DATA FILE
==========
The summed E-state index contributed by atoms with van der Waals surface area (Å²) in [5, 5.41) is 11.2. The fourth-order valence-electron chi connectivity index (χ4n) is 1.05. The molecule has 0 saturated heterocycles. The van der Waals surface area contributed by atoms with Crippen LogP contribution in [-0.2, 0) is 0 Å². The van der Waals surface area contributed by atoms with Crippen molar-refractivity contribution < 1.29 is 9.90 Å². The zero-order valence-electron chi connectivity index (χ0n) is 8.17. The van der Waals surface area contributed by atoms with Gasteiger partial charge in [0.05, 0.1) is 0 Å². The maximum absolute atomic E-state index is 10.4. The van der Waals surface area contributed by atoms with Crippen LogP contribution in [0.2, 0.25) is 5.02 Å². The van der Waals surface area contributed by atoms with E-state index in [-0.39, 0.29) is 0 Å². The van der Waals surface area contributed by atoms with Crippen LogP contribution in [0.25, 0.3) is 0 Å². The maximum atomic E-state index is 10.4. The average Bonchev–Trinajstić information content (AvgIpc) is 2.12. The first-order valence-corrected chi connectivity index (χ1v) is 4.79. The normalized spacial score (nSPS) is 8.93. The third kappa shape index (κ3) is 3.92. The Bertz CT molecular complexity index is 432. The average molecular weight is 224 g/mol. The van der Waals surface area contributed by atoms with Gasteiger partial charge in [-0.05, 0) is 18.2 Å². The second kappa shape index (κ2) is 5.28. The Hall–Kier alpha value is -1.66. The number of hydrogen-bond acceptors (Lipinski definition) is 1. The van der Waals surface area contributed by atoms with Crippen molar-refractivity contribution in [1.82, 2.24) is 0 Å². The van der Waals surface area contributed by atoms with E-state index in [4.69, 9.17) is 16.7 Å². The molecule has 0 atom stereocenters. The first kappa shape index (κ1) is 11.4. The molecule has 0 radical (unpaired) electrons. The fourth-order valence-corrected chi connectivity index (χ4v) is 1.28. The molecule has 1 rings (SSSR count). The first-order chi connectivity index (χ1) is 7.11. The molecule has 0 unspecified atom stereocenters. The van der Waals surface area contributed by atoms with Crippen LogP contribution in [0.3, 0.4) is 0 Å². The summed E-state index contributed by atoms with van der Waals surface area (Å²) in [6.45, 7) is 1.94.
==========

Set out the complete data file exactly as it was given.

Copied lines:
The summed E-state index contributed by atoms with van der Waals surface area (Å²) in [5, 5.41) is 11.2. The fourth-order valence-electron chi connectivity index (χ4n) is 1.05. The molecule has 0 saturated heterocycles. The van der Waals surface area contributed by atoms with Crippen LogP contribution in [-0.2, 0) is 0 Å². The van der Waals surface area contributed by atoms with Crippen molar-refractivity contribution < 1.29 is 9.90 Å². The zero-order valence-electron chi connectivity index (χ0n) is 8.17. The van der Waals surface area contributed by atoms with Gasteiger partial charge in [0.05, 0.1) is 0 Å². The maximum absolute atomic E-state index is 10.4. The van der Waals surface area contributed by atoms with Crippen LogP contribution in [0.2, 0.25) is 5.02 Å². The van der Waals surface area contributed by atoms with E-state index in [-0.39, 0.29) is 0 Å². The van der Waals surface area contributed by atoms with Crippen LogP contribution in [0.25, 0.3) is 0 Å². The maximum atomic E-state index is 10.4. The average Bonchev–Trinajstić information content (AvgIpc) is 2.12. The first-order valence-corrected chi connectivity index (χ1v) is 4.79. The normalized spacial score (nSPS) is 8.93. The third kappa shape index (κ3) is 3.92. The Bertz CT molecular complexity index is 432. The average molecular weight is 224 g/mol. The van der Waals surface area contributed by atoms with Gasteiger partial charge in [-0.05, 0) is 18.2 Å². The second kappa shape index (κ2) is 5.28. The Hall–Kier alpha value is -1.66. The number of hydrogen-bond acceptors (Lipinski definition) is 1. The van der Waals surface area contributed by atoms with Crippen molar-refractivity contribution in [1.82, 2.24) is 0 Å². The van der Waals surface area contributed by atoms with E-state index in [4.69, 9.17) is 16.7 Å². The molecule has 0 atom stereocenters. The first kappa shape index (κ1) is 11.4. The molecule has 0 radical (unpaired) electrons. The fourth-order valence-corrected chi connectivity index (χ4v) is 1.28. The molecule has 1 rings (SSSR count). The first-order chi connectivity index (χ1) is 7.11. The molecule has 0 unspecified atom stereocenters. The van der Waals surface area contributed by atoms with Crippen LogP contribution in [0.3, 0.4) is 0 Å². The summed E-state index contributed by atoms with van der Waals surface area (Å²) in [6.45, 7) is 1.94.